• To make a good temporary whipping at the cut end of a rope, or to start the West country whipping.
  • To start a splice, use it to stop off the unlaid strands of the rope so they won’t unravel further as you’re working the splice.
The Constrictor Knot
The Constrictor Knot

* The constrictor is also referred to as a Miller’s Knot in that it was used to tie the tops of bags of flour.

Introduction to Pioneering

Link to: Older Pamphlet Info.The following text is by Adolph E. Peschke as presented in the 1998 printing of the 1993 edition of the Pioneering Merit Badge Pamphlet:

Pioneering is the knowledge and skill of using simple materials to build structures that are used in a wide range of Scouting activities. These skills are sometimes referred to as “backwoods engineering.”

Down through the ages, people have used ropes, spars, and simple hardware to build bridges, towers, and even their own shelters. In the early development of our country, pioneering methods were used in mining and transportation, to clear the wilderness, and to build roads and bridges. So it is understandable that the term “backwoods engineering” was applied.

The same skills can be used by Scouts to build pioneering projects ranging in complexity from a simple camp gadget to a signal tower.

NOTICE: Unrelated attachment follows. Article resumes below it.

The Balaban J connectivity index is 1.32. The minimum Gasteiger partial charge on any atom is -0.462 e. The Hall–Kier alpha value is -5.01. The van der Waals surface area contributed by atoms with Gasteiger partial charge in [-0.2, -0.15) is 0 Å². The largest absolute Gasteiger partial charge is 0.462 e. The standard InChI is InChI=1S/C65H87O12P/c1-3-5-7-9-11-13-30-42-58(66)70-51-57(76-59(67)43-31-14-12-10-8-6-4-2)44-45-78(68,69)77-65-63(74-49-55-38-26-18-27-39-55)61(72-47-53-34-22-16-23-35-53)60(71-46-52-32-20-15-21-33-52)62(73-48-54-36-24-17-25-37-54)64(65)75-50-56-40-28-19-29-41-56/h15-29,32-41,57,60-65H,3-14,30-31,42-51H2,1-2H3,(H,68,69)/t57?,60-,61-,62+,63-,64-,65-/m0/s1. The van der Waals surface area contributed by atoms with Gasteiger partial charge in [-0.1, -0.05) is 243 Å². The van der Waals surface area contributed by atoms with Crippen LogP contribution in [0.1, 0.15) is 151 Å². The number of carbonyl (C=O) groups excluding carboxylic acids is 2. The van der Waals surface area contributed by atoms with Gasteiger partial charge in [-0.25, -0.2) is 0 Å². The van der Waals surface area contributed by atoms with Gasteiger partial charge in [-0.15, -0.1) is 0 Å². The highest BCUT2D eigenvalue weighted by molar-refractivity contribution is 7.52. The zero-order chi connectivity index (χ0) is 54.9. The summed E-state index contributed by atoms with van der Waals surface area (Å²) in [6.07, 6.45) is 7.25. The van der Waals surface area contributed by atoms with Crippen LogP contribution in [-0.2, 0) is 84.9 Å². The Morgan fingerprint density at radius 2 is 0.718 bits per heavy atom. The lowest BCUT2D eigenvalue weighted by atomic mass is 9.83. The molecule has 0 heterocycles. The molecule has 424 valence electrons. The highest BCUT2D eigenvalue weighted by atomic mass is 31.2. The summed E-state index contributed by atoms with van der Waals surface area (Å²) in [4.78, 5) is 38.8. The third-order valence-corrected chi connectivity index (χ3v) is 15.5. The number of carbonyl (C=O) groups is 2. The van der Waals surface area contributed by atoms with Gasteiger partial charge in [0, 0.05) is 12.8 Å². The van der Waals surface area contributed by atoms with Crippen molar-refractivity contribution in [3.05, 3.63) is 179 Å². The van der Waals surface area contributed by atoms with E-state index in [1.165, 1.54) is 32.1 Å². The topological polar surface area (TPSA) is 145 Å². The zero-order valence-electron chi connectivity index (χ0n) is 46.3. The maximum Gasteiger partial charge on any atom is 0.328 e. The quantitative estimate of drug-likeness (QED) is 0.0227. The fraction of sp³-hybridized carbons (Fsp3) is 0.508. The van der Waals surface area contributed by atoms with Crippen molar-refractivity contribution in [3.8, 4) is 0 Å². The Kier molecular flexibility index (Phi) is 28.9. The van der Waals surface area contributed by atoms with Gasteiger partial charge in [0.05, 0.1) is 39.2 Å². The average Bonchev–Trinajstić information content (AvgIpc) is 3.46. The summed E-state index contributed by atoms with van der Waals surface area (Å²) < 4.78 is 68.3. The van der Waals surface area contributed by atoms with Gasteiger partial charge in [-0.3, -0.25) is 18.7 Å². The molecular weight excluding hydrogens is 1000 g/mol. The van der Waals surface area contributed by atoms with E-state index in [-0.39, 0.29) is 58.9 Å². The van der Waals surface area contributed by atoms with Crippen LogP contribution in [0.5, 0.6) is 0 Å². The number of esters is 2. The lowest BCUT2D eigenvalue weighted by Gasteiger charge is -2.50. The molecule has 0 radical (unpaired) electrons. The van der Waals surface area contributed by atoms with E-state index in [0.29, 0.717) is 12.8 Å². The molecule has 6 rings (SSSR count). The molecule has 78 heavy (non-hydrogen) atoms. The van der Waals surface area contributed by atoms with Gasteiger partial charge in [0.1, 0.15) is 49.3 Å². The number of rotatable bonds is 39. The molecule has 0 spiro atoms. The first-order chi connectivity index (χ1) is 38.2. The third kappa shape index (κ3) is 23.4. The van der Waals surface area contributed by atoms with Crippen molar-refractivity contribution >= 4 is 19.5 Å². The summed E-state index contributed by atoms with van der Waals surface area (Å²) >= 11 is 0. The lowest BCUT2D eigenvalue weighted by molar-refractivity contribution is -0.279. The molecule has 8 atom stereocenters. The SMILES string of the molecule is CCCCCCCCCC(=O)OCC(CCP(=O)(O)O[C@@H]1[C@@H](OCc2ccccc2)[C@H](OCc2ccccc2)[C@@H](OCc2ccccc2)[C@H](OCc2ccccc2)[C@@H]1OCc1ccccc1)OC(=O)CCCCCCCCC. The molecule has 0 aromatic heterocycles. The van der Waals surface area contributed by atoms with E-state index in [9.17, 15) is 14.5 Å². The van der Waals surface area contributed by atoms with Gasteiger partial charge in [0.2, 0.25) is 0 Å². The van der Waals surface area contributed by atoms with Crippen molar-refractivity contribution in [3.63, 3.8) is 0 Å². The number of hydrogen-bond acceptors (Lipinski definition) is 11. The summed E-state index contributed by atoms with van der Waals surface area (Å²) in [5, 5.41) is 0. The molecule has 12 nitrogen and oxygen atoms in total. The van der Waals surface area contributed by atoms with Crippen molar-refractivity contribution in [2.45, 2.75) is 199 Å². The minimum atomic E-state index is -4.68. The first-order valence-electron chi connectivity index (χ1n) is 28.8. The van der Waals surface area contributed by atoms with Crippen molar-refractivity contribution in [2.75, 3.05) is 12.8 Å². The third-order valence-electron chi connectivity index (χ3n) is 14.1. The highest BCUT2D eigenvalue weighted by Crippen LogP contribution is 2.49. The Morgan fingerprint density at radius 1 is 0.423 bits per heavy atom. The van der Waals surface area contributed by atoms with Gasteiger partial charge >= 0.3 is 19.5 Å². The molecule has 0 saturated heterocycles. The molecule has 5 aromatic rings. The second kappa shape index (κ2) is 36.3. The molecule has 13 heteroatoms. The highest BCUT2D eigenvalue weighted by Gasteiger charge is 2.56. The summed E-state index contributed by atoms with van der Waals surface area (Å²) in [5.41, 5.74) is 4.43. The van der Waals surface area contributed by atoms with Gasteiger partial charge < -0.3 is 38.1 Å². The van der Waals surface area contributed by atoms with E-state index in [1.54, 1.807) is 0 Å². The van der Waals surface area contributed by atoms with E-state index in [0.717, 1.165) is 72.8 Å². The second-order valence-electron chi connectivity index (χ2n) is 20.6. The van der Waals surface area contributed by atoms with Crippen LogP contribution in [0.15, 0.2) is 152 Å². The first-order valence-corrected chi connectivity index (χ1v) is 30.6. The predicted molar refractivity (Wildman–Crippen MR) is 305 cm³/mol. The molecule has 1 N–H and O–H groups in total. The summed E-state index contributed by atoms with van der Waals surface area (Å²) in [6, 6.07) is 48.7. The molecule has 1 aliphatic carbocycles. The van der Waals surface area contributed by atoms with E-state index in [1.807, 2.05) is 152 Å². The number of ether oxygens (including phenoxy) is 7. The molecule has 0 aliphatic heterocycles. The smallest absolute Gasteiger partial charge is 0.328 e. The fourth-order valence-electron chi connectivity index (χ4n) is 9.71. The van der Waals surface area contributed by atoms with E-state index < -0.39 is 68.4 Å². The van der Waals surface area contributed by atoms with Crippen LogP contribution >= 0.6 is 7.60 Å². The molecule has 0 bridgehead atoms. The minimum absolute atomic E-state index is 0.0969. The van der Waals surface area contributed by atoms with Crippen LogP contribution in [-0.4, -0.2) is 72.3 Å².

Whatever the project, the same applied principles of physics, geometry, and math are used to build pioneering projects and structures. But, keep in mind that all the information (in this pamphlet*) is eventually used for a practical, hands-on application—that is, to build something.

Pioneering is a good foundation for many Scouting activities. You must learn, and then use, such disciplines as planning ahead and teamwork. You can also put to use the basic skills learned in rank advancement, such as knot tying.

But most of all, pioneering provides a practical way to experience the joy of accomplishment when you’ve built something that is needed for yourself or others; it can be something that makes living in camp easier and more comfortable. Pioneering can be both fun and challenging when you use your skill and knowledge to choose the right materials (ropes and spars) and build a usable structure.

The basics of pioneering, such as tying knots, making lashings, using rope tackle, constructing anchors, and basic rope knowledge can be done at home. The projects and structures (shown in this pamphlet**) can usually be constructed with materials available at summer camp or at council camping events.

* SAFE PIONEERING

* ROPE-TOSS-LOG-LIFT CHALLENGE

ROPE FOR PIONEERING AND CAMP USE

KNOT-TYING TERMINOLOGY

TIMBER HITCH

ROUNDTURN WITH TWO HALF HITCHES

ROLLING HITCH

BUTTERFLY KNOT

CARRICK BEND

CONSTRICTOR KNOT

WATER KNOT

PIPE HITCH

PRUSIK

SPLICING ROPE

* MAKING ROPE

WHIPPING

ANCHORING PIONEERING PROJECTS

ROPE TACKLE

LASHING

JAPANESE MARK II SQUARE LASHING

MAKING A TRESTLE

BRIDGE WALKWAYS

PIONEERING PROJECTS

** SINGLE TRESTLE BRIDGE

** SINGLE LOCK BRIDGE

** SINGLE A-FRAME BRIDGE

** 14′ DOUBLE LADDER SIGNAL TOWER

** DOUBLE A-FRAME MONKEY BRIDGE

PIONEERING KIT